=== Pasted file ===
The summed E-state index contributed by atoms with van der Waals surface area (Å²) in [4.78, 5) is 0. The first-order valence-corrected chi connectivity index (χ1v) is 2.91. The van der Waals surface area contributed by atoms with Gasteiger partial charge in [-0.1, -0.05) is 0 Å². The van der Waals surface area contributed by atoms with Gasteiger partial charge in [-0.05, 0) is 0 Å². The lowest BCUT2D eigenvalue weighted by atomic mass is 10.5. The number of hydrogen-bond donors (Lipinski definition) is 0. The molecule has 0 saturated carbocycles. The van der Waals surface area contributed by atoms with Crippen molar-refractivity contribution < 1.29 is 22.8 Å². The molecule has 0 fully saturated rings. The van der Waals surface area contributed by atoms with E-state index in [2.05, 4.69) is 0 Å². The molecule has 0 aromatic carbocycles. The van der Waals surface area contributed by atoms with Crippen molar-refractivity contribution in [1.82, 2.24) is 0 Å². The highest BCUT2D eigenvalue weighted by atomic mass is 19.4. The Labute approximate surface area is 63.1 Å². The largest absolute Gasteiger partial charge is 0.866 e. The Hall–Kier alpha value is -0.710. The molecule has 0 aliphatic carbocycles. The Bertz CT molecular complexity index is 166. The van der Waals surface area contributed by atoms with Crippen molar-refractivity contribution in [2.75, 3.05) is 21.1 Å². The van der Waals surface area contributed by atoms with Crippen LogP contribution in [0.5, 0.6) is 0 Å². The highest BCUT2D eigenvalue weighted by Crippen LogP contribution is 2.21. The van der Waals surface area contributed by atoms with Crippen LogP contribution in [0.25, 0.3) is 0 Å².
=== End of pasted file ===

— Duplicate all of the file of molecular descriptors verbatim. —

The summed E-state index contributed by atoms with van der Waals surface area (Å²) in [4.78, 5) is 0. The first-order valence-corrected chi connectivity index (χ1v) is 2.91. The van der Waals surface area contributed by atoms with Gasteiger partial charge in [-0.1, -0.05) is 0 Å². The van der Waals surface area contributed by atoms with Gasteiger partial charge in [-0.05, 0) is 0 Å². The lowest BCUT2D eigenvalue weighted by atomic mass is 10.5. The number of hydrogen-bond donors (Lipinski definition) is 0. The molecule has 0 saturated carbocycles. The van der Waals surface area contributed by atoms with Crippen molar-refractivity contribution < 1.29 is 22.8 Å². The molecule has 0 fully saturated rings. The van der Waals surface area contributed by atoms with E-state index in [2.05, 4.69) is 0 Å². The molecule has 0 aromatic carbocycles. The van der Waals surface area contributed by atoms with Crippen molar-refractivity contribution in [1.82, 2.24) is 0 Å². The highest BCUT2D eigenvalue weighted by atomic mass is 19.4. The Labute approximate surface area is 63.1 Å². The largest absolute Gasteiger partial charge is 0.866 e. The Hall–Kier alpha value is -0.710. The molecule has 0 aliphatic carbocycles. The Bertz CT molecular complexity index is 166. The van der Waals surface area contributed by atoms with Crippen molar-refractivity contribution in [2.75, 3.05) is 21.1 Å². The van der Waals surface area contributed by atoms with Crippen LogP contribution in [0.5, 0.6) is 0 Å². The highest BCUT2D eigenvalue weighted by Crippen LogP contribution is 2.21. The van der Waals surface area contributed by atoms with Crippen LogP contribution in [0.25, 0.3) is 0 Å².